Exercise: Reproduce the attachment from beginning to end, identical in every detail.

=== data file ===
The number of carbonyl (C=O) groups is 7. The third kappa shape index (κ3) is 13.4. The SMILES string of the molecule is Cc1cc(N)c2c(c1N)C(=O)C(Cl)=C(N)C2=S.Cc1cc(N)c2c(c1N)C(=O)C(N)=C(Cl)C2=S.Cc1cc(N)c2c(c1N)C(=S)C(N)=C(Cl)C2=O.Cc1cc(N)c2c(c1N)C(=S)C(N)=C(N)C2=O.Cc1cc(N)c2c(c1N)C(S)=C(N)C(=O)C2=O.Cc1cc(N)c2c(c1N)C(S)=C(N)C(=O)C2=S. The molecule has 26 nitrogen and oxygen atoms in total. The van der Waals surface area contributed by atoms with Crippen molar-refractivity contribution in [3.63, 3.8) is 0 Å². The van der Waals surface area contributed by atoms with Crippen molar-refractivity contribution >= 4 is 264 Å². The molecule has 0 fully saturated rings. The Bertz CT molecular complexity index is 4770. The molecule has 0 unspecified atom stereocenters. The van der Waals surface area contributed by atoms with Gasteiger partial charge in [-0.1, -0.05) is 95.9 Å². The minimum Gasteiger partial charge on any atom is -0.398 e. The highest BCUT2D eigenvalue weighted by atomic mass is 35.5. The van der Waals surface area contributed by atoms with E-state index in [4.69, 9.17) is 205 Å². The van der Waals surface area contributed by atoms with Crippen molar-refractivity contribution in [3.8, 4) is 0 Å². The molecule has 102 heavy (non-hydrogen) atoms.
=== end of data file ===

The number of carbonyl (C=O) groups is 7. The third kappa shape index (κ3) is 13.4. The SMILES string of the molecule is Cc1cc(N)c2c(c1N)C(=O)C(Cl)=C(N)C2=S.Cc1cc(N)c2c(c1N)C(=O)C(N)=C(Cl)C2=S.Cc1cc(N)c2c(c1N)C(=S)C(N)=C(Cl)C2=O.Cc1cc(N)c2c(c1N)C(=S)C(N)=C(N)C2=O.Cc1cc(N)c2c(c1N)C(S)=C(N)C(=O)C2=O.Cc1cc(N)c2c(c1N)C(S)=C(N)C(=O)C2=S. The molecule has 26 nitrogen and oxygen atoms in total. The van der Waals surface area contributed by atoms with Crippen molar-refractivity contribution in [3.63, 3.8) is 0 Å². The van der Waals surface area contributed by atoms with Crippen molar-refractivity contribution >= 4 is 264 Å². The molecule has 0 fully saturated rings. The Bertz CT molecular complexity index is 4770. The molecule has 0 unspecified atom stereocenters. The van der Waals surface area contributed by atoms with Gasteiger partial charge in [-0.1, -0.05) is 95.9 Å². The minimum Gasteiger partial charge on any atom is -0.398 e. The highest BCUT2D eigenvalue weighted by atomic mass is 35.5. The van der Waals surface area contributed by atoms with E-state index in [4.69, 9.17) is 205 Å². The van der Waals surface area contributed by atoms with Crippen molar-refractivity contribution in [3.8, 4) is 0 Å². The molecule has 102 heavy (non-hydrogen) atoms.